Despite economic headwinds, middle market companies are sustaining growth. They continue to add employees, introduce new products and services, and expand into new markets.
For many middle market companies, the combination of growth initiatives and changing market dynamics creates a range of new and often unseen risks. Agents and brokers can better serve their middle market clients by helping them identify, understand, and mitigate these risks through cross-selling.
When you cross-sell to middle market clients you provide an essential strategic service; namely, you help enable your clients to limit exposures that could hinder future growth. Cross-selling additional lines has several other benefits as well, including:
Middle market companies are moving forward in the face of numerous economic challenges and increased risks. In a recent survey conducted by Chubb and the National Center for the Middle Market (NCMM), executives of middle market companies identified the following top concerns:
To sustain growth, businesses are responding to these challenges with a range of tactics, including making investments in technology, ramping up hiring, and increasing training and employee development. These operational tactics, combined with growth strategies such as opening new facilities and entering new international markets, can give rise to additional exposures such as environmental liability, foreign regulatory risks, and cybercrimes.
Changing external factors have also created new and greater risks for middle market companies. For instance, the increase in the severity and frequency of weather-related disasters, combined with rising replacement and labor costs, can lead to greater losses and longer business interruptions. Basic commercial property policies may be inadequate—and cross-selling may help close gaps and level up coverage. Agents and brokers should also consider working with middle market clients to evaluate coverage limits in light of the increased costs arising from inflation.
All middle market companies maintain multiple essential and compulsory coverages—such as workers’ compensation and commercial general liability insurance —to manage the risks that every business faces. But many middle market companies face additional exposures depending on their industry, operations, geographic reach, and other factors.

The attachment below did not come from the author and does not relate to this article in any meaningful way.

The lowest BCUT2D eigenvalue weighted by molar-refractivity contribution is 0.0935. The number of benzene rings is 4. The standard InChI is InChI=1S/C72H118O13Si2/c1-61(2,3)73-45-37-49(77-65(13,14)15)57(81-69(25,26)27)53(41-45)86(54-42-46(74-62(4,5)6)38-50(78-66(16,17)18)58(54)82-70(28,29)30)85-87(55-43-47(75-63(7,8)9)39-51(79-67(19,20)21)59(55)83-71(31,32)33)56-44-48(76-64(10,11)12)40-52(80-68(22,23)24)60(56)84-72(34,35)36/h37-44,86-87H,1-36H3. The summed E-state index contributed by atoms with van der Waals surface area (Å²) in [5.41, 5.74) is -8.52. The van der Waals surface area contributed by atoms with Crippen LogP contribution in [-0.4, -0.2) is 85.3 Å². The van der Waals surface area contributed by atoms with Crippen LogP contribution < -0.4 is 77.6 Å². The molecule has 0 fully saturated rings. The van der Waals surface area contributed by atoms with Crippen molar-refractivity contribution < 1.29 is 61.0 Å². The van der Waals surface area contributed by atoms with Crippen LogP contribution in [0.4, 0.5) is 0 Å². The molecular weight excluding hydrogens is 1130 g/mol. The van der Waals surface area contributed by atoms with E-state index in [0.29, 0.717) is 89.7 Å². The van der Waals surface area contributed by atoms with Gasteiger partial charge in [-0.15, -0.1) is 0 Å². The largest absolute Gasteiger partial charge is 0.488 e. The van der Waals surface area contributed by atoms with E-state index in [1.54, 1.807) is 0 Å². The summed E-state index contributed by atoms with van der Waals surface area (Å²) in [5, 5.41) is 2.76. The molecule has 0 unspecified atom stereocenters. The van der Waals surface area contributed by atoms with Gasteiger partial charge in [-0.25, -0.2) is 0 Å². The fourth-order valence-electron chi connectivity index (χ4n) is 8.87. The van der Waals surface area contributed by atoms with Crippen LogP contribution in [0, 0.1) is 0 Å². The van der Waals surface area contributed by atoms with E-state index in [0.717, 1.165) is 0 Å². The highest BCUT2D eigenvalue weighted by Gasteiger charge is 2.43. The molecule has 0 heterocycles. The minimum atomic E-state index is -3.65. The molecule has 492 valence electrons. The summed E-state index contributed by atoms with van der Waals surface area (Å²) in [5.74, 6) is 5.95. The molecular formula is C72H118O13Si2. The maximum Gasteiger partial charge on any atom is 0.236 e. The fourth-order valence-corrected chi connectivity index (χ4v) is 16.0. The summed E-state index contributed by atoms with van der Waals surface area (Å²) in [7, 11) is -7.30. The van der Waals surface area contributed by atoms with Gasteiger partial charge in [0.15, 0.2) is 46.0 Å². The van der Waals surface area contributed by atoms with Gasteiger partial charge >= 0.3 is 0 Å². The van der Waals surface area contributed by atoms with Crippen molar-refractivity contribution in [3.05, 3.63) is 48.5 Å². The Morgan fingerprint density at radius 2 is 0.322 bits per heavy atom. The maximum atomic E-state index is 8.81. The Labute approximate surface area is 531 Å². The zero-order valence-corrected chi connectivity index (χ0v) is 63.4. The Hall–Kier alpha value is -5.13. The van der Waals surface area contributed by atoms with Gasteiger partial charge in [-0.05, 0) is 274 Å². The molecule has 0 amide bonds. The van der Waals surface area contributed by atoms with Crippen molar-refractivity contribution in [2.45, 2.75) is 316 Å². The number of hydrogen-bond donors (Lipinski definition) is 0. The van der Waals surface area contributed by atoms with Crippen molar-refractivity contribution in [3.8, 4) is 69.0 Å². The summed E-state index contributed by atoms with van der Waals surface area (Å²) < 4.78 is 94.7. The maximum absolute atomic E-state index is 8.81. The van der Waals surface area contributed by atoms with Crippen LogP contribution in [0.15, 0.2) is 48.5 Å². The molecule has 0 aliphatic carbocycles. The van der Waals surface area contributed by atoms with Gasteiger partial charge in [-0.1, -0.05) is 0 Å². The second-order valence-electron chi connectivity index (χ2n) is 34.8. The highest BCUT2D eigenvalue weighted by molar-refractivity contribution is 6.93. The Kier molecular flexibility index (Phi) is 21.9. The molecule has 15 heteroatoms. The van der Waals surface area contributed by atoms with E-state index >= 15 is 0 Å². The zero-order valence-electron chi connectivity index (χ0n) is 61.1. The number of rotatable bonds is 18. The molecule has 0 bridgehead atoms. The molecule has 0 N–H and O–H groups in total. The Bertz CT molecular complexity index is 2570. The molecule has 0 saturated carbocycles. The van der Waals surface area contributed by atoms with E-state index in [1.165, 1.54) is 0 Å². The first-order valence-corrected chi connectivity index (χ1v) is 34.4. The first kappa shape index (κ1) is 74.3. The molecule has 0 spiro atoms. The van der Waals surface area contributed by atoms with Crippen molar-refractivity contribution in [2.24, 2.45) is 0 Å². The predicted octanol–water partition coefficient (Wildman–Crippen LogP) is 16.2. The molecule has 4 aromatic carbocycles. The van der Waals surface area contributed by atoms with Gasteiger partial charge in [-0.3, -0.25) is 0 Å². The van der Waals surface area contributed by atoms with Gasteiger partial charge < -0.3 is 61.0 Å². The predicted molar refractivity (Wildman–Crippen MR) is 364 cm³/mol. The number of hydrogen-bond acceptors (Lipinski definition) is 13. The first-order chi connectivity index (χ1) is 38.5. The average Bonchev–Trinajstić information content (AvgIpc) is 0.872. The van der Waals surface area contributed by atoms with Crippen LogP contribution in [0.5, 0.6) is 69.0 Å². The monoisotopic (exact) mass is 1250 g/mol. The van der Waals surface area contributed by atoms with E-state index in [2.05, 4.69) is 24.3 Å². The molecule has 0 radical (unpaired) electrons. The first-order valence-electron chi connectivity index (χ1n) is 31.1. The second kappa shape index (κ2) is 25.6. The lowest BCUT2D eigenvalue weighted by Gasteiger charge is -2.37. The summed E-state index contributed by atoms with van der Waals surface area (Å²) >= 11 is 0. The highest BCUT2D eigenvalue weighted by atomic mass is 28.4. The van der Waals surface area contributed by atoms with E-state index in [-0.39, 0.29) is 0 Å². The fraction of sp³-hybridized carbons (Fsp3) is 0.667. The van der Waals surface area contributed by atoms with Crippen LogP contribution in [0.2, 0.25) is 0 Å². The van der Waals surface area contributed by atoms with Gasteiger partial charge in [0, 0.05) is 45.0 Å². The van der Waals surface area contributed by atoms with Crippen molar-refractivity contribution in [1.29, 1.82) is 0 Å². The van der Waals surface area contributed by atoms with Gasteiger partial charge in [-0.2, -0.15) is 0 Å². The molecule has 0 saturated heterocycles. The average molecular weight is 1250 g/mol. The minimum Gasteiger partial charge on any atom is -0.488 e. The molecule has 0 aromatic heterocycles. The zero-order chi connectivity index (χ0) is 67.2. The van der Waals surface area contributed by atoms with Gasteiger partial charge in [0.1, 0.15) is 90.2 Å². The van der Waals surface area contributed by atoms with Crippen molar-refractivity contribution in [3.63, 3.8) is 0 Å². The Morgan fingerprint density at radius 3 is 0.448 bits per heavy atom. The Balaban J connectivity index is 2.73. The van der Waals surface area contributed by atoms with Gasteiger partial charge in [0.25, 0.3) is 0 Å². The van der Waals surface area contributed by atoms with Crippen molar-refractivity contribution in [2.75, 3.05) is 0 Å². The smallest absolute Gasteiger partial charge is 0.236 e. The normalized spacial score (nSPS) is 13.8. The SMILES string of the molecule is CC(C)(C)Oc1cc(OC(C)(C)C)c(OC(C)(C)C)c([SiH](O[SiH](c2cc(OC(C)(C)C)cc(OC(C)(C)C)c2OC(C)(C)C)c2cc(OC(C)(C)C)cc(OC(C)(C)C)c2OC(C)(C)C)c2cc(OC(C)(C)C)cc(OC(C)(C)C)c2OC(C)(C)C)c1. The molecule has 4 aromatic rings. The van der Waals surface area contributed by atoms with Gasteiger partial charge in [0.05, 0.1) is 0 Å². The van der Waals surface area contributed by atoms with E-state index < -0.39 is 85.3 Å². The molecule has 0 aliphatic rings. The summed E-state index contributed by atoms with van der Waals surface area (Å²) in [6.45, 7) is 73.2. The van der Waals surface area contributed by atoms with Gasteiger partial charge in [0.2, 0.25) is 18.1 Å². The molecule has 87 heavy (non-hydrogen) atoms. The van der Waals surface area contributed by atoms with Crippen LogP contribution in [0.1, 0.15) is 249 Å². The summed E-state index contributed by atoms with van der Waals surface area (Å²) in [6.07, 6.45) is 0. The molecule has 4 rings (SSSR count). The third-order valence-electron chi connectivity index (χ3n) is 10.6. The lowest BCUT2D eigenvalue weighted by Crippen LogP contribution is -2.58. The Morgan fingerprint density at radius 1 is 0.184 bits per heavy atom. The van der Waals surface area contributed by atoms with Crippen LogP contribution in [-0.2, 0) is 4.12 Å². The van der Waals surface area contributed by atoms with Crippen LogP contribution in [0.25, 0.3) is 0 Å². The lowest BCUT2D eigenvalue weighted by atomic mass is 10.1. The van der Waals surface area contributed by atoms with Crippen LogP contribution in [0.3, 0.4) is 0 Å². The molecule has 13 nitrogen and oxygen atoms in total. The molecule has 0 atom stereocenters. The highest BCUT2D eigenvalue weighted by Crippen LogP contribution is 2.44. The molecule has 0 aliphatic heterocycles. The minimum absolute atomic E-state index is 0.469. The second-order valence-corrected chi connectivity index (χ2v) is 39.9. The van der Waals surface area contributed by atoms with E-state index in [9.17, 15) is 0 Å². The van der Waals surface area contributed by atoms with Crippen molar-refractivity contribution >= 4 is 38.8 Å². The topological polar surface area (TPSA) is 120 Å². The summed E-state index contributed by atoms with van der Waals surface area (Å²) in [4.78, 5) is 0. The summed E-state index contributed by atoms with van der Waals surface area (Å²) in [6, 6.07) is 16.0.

Agents and brokers can serve as valuable partners to these companies by helping them identify and mitigate risks that are unique to their business. Examples of cross-selling are illustrated in the following three scenarios:
Scenario One: Professional Services
When Miami-based digital marketing agency Optivox set up offices in Brazil, Lisbon, and Sydney, the company exposed itself to additional risks related to international travel, new service contracts, and hiring employees in new geographies. Cross-selling opportunities include:
Scenario Two: Technology
Fast-growing San Francisco-based telecom business Chatwire is adding customers and opening offices around the globe. Its success has attracted cyberattacks and led to property theft. Cross-selling opportunities include:
Scenario Three: Manufacturing
Dallas-headquartered furniture manufacturer Quarter Craft expanded rapidly during the pandemic and continues to grow, adding new facilities in several states—and taking on new risks. Cross-selling opportunities include:
Agents and brokers looking to grow their revenues by cross-selling to middle market clients should seek out insurance carriers that provide a depth of products and services. Key factors to look for in insurance carriers include:
Insurance carriers may also offer strong sales support, provide robust technology tools, and make it easy to set up multiple coverages in a single package.
Middle market companies bring many advantages to the competitive marketplace, but they often lack the in-house resources of large multinationals to manage complex risks. This is where agents and brokers can serve as important strategic partners.
Consider reaching out to your middle market clients to discuss their growth initiatives, changes to their operations, and the evolving risk landscape. Following these steps will help you provide value to your clients and support cross-selling:
In-depth conversations can build trust and help your clients understand the value of identifying coverage gaps. With a strong risk management program in place, supported by an engaged broker or agent, middle market companies can move forward with greater confidence as they execute their growth strategies.
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This document is advisory in nature and is offered as a resource to be used together with your professional insurance advisors in maintaining a loss prevention program. It is an overview only, and is not intended as a substitute for consultation with your insurance broker, or for legal, engineering or other professional advice.
Chubb is the marketing name used to refer to subsidiaries of Chubb Limited providing insurance and related services. For a list of these subsidiaries, please visit our website at www.chubb.com. Insurance provided by ACE American Insurance Company and its U.S. based Chubb underwriting company affiliates. All products may not be available in all states. This communication contains product summaries only. Coverage is subject to the language of the policies as actually issued. Surplus lines insurance sold only through licensed surplus lines producers. Chubb, 202 Hall's Mill Road, Whitehouse Station, NJ 08889-1600.
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